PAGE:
Stop The Spread Of Illness At Work [Video]

Illness and infection can be a real headache for employers because germs can spread between staff in close quarters through a simple sneeze, the touch of a hand, or even by using the same equipment.

When contagious illnesses like flu or norovirus strike your business, they can lead to staff absence due to sickness, which reduces the overall productivity of your workforce. With a missing employee or employees, other staff members may have to pick up the slack, so they become overworked and are more susceptible to illness. Alternatively, the company may have to take on temporary staff to cover sickness absence, which could be an unexpected business expense.

So what’s the answer? Encouraging sick employees to return to work too soon can mean they are still contagious so illnesses spread all the more easily, but your business needs the man-power.

That’s why preventative action to reduce the spread of illness is important. Communicate the necessity of simple tasks like handwashing and sanitising through internal communications channels like posters and emails. You could even send employees a link to the video above.

For information about processes and procedures regarding sickness absence, get advice from your occupational health specialist. At OHBM we are more than happy to help you find ways to ensure your business suffers as little as possible from the effects of sickness absence. Just give us a call on 01625 268 609 today.

How To Stop The Spread Of Infectious Illnesses Throughout Your Workplace

Illnesses and infections such as influenza and norovirus are are very contagious, and can spread quickly in a workplace environment, leading to increased levels of sickness absence amongst employees.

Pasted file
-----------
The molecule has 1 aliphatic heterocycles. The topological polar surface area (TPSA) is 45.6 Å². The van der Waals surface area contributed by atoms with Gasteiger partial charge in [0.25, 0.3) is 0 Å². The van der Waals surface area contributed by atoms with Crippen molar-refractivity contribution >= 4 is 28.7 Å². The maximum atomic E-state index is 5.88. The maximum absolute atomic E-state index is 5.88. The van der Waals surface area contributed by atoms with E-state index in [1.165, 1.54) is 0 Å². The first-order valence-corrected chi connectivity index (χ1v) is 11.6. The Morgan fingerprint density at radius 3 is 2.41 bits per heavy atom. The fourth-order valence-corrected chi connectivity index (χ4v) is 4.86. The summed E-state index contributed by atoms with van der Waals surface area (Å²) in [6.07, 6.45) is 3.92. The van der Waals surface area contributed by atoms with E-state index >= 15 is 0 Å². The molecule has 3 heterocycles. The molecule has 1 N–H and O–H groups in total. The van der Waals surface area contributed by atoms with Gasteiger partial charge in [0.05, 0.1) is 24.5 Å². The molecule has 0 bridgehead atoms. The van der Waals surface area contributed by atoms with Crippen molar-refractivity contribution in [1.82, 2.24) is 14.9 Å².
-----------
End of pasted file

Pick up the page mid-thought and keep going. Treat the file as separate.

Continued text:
Infection can be spread through indirect contact with a person with an illness. For example, when employees touch phones, computers, or other devices, germs can be spread from person to person with ease. Worryingly, some viruses can live on hard surfaces for up to 72 hours.

In work environments where many people work closely together it can seem as though the spread of these illnesses is unavoidable. However, there are things that can be done to minimise their spread, and their impact on the sickness absence levels within the company.

1. Regular hand washing
A process as simple as cleaning your hands can seriously reduce the amount of germs spread between people. Eighty per cent of infectious diseases are transmitted by touch, and by washing hands frequently and thoroughly, illnesses like these could be reduced.

As an employer consider educating employees about the importance of washing their hands after using the toilet, and before having lunch. The WHO provides the following infographic teaching how to properly wash your hands, and advises that the task should take as long as it takes to sing Happy Birthday twice.

How to wash your hands

How to wash your hands – by The WHO

2. Hand santisation
Encouraging the use of hand sanitiser amongst staff can also help prevent against the spread of illness. Consider installing hand sanitiser in company WCs or distributing bottles amongst staff. Non-alcohol based hand sanitiser solutions form a barrier on hands which protect against germs and bacteria, such as norovirus, for several hours.

3. Encourage infected employees to stay at home
To avoid transmission of viruses amongst employees, it is vital that those infected with the illness don’t return to work while they are still ill. Make employees aware that for illnesses like norovirus they should not return to work for 48 hours after their symptoms have gone. Returning early could be the difference between one employee sickness absence, and a large chunk of the workforce.

4. Keep on top of cleaning
If there is an outbreak of infectious illness amongst your staff it could be wise to draft in professional cleaning staff to clean and sanitise the area asap.

Illnesses do happen, but by following these simple rules for effective hygiene your workforce could protect itself against high levels of sickness absence, and the associated impacts to your business. For further information about reducing sickness absence, contact OHBM.